with the testimony. Rove told the grand jury that the inference he took away 
from the conversation was that Novak would say that Rove was not a source of 
information for the column about Plame. Rove further testified that he 
believed he might not have been the source because when Novak mentioned to 
Rove that Plame worked for the CIA, Rove simply responded that he had heard 
the same information.

Asked during his grand jury appearance his reaction to the telephone call, 
Rove characterized it as a "curious conversation" and didn't know what to 
make of it, according to people familiar with his testimony.

James Hamilton, an attorney for Novak, said he could not comment on the 
ongoing CIA leak probe. Ashcroft, now in private practice, did not respond 
through a spokesperson to inquiries for this article. A spokesman for 
Fitzgerald said that the special prosecutor's office would not comment on 
the matter.

A spokesman for Rove, Mark Corallo, said, "Karl Rove has never urged anyone 
directly or indirectly to withhold information from the special counsel or 
testify falsely."

Rove, according to attorneys involved in the case, volunteered the 
information about the September 29 call during his initial interview with 
FBI agents in the fall of 2003.

Neither Rove nor Novak has been charged in the leak case, and legal sources 
say that Fitzgerald faces an especially high legal hurdle in bringing 
charges involving a private conversation between two people.

Investigators' Concerns
Foremost among the reasons that federal investigators harbored suspicions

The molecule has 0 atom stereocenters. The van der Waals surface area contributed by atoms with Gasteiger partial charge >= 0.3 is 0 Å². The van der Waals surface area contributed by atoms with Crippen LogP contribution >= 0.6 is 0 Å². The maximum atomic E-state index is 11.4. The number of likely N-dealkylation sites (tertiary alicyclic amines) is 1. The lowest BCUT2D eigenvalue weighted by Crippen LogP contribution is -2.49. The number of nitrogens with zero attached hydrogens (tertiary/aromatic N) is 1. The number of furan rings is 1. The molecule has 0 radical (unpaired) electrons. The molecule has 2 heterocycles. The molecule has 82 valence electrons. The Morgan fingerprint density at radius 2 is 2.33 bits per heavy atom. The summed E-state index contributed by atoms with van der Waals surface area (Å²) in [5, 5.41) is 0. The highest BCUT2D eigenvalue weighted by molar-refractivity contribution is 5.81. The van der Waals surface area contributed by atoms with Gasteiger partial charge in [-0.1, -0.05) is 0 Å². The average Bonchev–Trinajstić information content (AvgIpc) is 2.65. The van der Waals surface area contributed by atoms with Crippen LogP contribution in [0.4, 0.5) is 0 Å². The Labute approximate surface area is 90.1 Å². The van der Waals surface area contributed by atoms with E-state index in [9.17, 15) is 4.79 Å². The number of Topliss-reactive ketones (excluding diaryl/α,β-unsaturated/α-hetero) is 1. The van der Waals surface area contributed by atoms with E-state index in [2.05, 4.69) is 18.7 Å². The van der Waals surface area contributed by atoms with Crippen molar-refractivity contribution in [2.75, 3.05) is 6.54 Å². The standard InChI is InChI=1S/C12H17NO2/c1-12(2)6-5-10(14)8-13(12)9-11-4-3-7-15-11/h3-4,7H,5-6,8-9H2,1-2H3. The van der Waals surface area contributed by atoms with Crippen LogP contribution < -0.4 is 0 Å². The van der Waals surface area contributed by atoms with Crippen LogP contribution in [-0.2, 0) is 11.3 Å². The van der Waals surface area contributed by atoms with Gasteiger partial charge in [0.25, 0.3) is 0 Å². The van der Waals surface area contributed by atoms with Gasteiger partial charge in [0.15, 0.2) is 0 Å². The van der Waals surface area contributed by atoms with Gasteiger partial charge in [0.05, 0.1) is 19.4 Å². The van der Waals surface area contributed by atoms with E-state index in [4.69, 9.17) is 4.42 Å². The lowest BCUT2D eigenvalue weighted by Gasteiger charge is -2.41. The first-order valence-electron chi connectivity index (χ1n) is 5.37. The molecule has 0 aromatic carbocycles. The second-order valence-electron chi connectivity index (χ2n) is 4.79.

about the September 29 conversation was its timing. Three days earlier, NBC 
broke the news that the CIA had asked the Justice Department to launch a 
probe into the leaking of Plame's identity. During the noon news briefing at 
the White House on September 29, various reporters asked spokesman Scott 
McClellan repeatedly whether Justice was indeed investigating the Plame 

"If someone leaked classified information of the nature that has been 
reported, absolutely, the president would want it to be looked into," 
McClellan responded. "And the Justice Department would be the appropriate 
agency to do so."

In fact, Justice was already preparing to announce such a criminal probe, 
and the department made the formal announcement the following day, September 

Stanley Brand, a Washington lawyer who has represented numerous clients in 
several special-prosecutor investigations, said in an interview: "It is the 
better part of wisdom and standing instruction that witnesses to an 
investigation do not talk to other witnesses about the case when the case is 
still pending. It raises the inference that they are comparing each other's 
recollections and altering or shaping each other's testimony."

Brand has advised his clients not to talk to other witnesses in federal 
criminal investigations, he said, because there is a "thin line between 
refreshing each other's recollections ... and suborning someone to lie under 

Mark Feldstein, the director of journalism programs at George Washington 
University, said that Novak apparently acted outside traditional 
journalistic standards by reaching out to Rove after he believed that a 
criminal investigation had commenced: "A journalist's natural instinct is to 
protect his source. Were there no criminal investigation, it would have been 
more than appropriate for a reporter to say to a source, 'Don't worry, I'm 
not going to out you.' But if there is a criminal investigation under way, 
you can't escape the inference that you are calling to coordinate your 
stories. You go very quickly from being a stand-up reporter to impairing a